Mrs. Konigsburg captured the blunt and honest evaluations of life that can only come from children. The rest of us (with the exception of E.L.K.) have lost our view into this world because we have complicated it for ourselves. This book was a delight to read–and not just because I have an exceptional sixth grader. The characters introduce each other so that the reader gets to know them as fellow children. The plot primarily centers around a two-hour period with flashbacks, which somehow exactly fits the story. The imagery is exquisite. Of all the Newberry Award books we’ve read, I put this one at the top of the list alongside The Tale of Despereaux.
The Matchlock Gun by Walter D. Edmonds
“The darkness seemed to come down like the black cover of a closing book to hide them.”
The reading level on this Newberry Medal winner is lower than anything else I’ve read from the list. It’s a simple story of one little boy’s courage on a very difficult day. With lots of pictures and large print, it feels more like a short story than a novel. This would be a good read-aloud for elementary-age students, especially those studying Colonial America. Such students could be challenged to discuss darkness (like in the quote) as a recurring or thematic element.
Lincoln: A Photobiography by Russell Freedman
“He who would be no slave, must consent to have no slave. Those who deny freedom to others, deserve it not for themselves; and, under a just God, cannot long retain it.” -Abraham Lincoln
This is another of the Newberry Medal books. It was a refreshing deviation from the typical medal winner. Using lots of quotes, Freedman traces Lincoln’s life in simple terms with memorable imagery–in words. The pictures and other actual images are an added bonus. I learned several new things about Lincoln’s life, including the fact that he was the first president to have a beard!
Kira-Kira by Cynthia Kadohata
“We couldn’t understand them because of their southern accents. They talked like their mouths were full of rubber bands!”
“I wondered if anyone else in history had ever been as sad as I was at that moment. As soon as I wondered that, I knew the answer was yes. The answer was that millions of people had been that sad.”
Simply written, like a child would tell a story, Kadohata’s Newberry Medal book chronicles the life of a Japanese-American family in the 1950s or 60s. There are some touching insights into their personal struggles for equality, but the book is really a coming-of-age story (like so many of the Newberry Medalists). In that sense, there’s nothing exceptional about it. (Sorry.) It reads quickly but a few topics render it more of a tween or teen book rather than a children’s book. It might best be used to discuss discrimination with a group of young people.
Gray Mountain by John Grisham
Sometimes you just need to relax and read something that entertains. Since I’ve read every book that Mr. Grisham has published (except the Theodore Boone series), I needed to catch up. The story is good; think Suits meets Justified if it were television. There’s a clear agenda or message regarding strip mining in the Appalachian Mountains. Being from those mountains, perhaps it affected me more than it might affect someone else. I read this one is a couple of days.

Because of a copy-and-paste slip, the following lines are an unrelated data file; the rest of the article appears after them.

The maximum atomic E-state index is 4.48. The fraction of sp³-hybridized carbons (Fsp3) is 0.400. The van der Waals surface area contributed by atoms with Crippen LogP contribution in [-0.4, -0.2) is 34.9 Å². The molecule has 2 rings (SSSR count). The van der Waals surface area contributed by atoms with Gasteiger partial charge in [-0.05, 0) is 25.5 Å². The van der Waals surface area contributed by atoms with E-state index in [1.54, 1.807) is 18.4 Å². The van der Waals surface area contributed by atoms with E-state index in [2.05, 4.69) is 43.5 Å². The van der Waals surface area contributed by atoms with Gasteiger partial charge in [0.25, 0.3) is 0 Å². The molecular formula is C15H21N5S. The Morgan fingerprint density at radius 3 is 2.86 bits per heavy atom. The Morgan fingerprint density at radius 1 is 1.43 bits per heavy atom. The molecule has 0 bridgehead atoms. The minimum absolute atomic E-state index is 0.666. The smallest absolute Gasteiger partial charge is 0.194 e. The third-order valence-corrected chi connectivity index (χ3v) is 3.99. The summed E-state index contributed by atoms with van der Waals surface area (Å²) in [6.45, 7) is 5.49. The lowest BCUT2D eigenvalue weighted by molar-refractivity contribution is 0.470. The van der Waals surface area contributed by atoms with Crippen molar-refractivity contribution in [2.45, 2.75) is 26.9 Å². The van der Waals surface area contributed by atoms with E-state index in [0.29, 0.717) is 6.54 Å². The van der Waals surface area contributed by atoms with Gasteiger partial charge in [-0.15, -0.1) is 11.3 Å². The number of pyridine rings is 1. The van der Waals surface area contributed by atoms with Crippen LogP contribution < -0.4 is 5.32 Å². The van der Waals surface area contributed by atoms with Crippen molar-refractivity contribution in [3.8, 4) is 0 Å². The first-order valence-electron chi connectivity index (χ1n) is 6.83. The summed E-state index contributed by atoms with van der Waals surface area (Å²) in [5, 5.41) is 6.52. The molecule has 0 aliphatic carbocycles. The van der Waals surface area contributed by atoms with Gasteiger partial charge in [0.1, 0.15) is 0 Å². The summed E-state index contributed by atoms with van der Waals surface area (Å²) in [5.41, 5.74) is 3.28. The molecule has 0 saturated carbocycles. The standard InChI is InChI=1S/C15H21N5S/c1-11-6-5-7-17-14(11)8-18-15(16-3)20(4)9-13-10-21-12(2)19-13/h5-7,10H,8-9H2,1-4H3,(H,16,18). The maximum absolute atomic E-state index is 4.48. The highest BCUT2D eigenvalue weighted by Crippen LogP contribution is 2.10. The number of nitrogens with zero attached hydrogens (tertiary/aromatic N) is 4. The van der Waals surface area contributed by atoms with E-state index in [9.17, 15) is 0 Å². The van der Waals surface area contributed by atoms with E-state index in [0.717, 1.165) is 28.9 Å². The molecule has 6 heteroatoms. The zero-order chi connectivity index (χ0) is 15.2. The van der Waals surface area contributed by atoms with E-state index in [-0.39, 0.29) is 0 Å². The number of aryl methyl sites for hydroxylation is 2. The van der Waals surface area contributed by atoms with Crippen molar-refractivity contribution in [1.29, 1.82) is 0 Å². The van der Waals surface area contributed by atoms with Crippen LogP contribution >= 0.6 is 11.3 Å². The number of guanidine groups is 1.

The Voyages of Dr. Dolittle by Hugh Lofting
This book took a long time to read, and I failed to mark any quotes. On our Newberry Awards list (from 1923!), the style and pacing are dated along with the worldview–especially regarding the way we consider less developed cultures. And of course, there’s a significant fantastical element in the fact that “the good Doctor” learns animal languages and communicates with animals extensively. Still, it’s a fun read and very clean, if you have the patience to work through it. By the way, it is NOTHING like the Eddie Murphy movies of the same name.
That Hideous Strength by C.S. Lewis
“There might be a life after death: a Heaven: a Hell. The thought glowed in her mind for a second like a spark that has fallen on shavings, and then a second later, like those shavings, her whole mind was in a blaze–or with just enough left outside the blaze to utter some kind of protest.”
For most of this book, I was too busy absorbing the story to pay attention to lines I wanted to quote here. This final book in Lewis’ science fiction trilogy is set on earth, post WWII. It’s a completely different kind of story–more like A Clockwork Orange when the other two books were first-generation Star Trek–both science fiction, but so very, very different. Still fascinating however, it raises questions about how much our decisions and behavior are influenced by “the spiritual forces of darkness in the heavenly realms” (Eph. 6:12). Thank you, Mr. Lewis, for pushing me to think more deeply about culture, circumstances, and spiritual life, but now I’m exhausted.
The Dark Frigate by Charles Boardman Hawes
So they turned toward the hills, which were blue and purple in the setting sun–a shepherd, did he but know it, lives in halls more splendid than a king’s–and set forth upon their journey . . .
But life, alas, is no pattern drawn to scale. The many interweaving threads are caught up in strange tangles, and over them, darkly and inscrutably, Atropos presides.
There’s a good story with interesting characters within the pages of this book, but the thing that makes it delightful is the author’s first-person comments. It seems that, with the exception of The Tale of Despereaux, authors don’t do that as often as they used to. This action-heavy book won the Newberry Medal in 1924, so several aspects of it are dated. Lots of people die–some of them violently–making this not a book for the weak-stomached reader. I would recommend it for children over ten years old.